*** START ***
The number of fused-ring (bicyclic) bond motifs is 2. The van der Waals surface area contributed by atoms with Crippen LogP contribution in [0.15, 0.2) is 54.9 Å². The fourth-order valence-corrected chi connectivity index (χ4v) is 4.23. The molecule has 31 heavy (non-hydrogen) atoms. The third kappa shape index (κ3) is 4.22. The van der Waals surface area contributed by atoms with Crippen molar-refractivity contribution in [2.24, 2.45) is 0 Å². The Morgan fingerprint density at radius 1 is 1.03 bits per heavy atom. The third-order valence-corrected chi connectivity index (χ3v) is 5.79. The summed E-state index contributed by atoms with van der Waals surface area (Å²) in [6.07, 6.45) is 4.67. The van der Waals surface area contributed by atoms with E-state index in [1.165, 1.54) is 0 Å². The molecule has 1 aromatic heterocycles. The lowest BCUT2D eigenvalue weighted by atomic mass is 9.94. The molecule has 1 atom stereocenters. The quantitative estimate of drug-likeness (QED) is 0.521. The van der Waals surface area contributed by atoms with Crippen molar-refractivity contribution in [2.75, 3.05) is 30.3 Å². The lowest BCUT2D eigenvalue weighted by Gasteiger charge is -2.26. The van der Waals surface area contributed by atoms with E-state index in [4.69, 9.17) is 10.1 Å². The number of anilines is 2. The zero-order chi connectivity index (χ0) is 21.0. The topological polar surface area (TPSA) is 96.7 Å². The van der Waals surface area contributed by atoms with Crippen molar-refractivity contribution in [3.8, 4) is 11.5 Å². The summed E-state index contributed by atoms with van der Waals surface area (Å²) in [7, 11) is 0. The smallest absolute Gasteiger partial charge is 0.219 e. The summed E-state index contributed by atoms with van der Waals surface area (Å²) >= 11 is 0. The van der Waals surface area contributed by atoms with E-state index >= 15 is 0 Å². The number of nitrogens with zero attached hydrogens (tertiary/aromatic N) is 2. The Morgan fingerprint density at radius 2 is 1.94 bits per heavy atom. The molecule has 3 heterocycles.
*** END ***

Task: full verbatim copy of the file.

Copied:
The number of fused-ring (bicyclic) bond motifs is 2. The van der Waals surface area contributed by atoms with Crippen LogP contribution in [0.15, 0.2) is 54.9 Å². The fourth-order valence-corrected chi connectivity index (χ4v) is 4.23. The molecule has 31 heavy (non-hydrogen) atoms. The third kappa shape index (κ3) is 4.22. The van der Waals surface area contributed by atoms with Crippen molar-refractivity contribution in [2.24, 2.45) is 0 Å². The Morgan fingerprint density at radius 1 is 1.03 bits per heavy atom. The third-order valence-corrected chi connectivity index (χ3v) is 5.79. The summed E-state index contributed by atoms with van der Waals surface area (Å²) in [6.07, 6.45) is 4.67. The van der Waals surface area contributed by atoms with E-state index in [1.165, 1.54) is 0 Å². The molecule has 1 aromatic heterocycles. The lowest BCUT2D eigenvalue weighted by atomic mass is 9.94. The molecule has 1 atom stereocenters. The quantitative estimate of drug-likeness (QED) is 0.521. The van der Waals surface area contributed by atoms with Crippen molar-refractivity contribution in [2.75, 3.05) is 30.3 Å². The lowest BCUT2D eigenvalue weighted by Gasteiger charge is -2.26. The van der Waals surface area contributed by atoms with E-state index in [4.69, 9.17) is 10.1 Å². The number of anilines is 2. The zero-order chi connectivity index (χ0) is 21.0. The topological polar surface area (TPSA) is 96.7 Å². The van der Waals surface area contributed by atoms with Crippen molar-refractivity contribution in [3.8, 4) is 11.5 Å². The summed E-state index contributed by atoms with van der Waals surface area (Å²) in [7, 11) is 0. The smallest absolute Gasteiger partial charge is 0.219 e. The summed E-state index contributed by atoms with van der Waals surface area (Å²) >= 11 is 0. The van der Waals surface area contributed by atoms with E-state index >= 15 is 0 Å². The number of nitrogens with zero attached hydrogens (tertiary/aromatic N) is 2. The Morgan fingerprint density at radius 2 is 1.94 bits per heavy atom. The molecule has 3 heterocycles.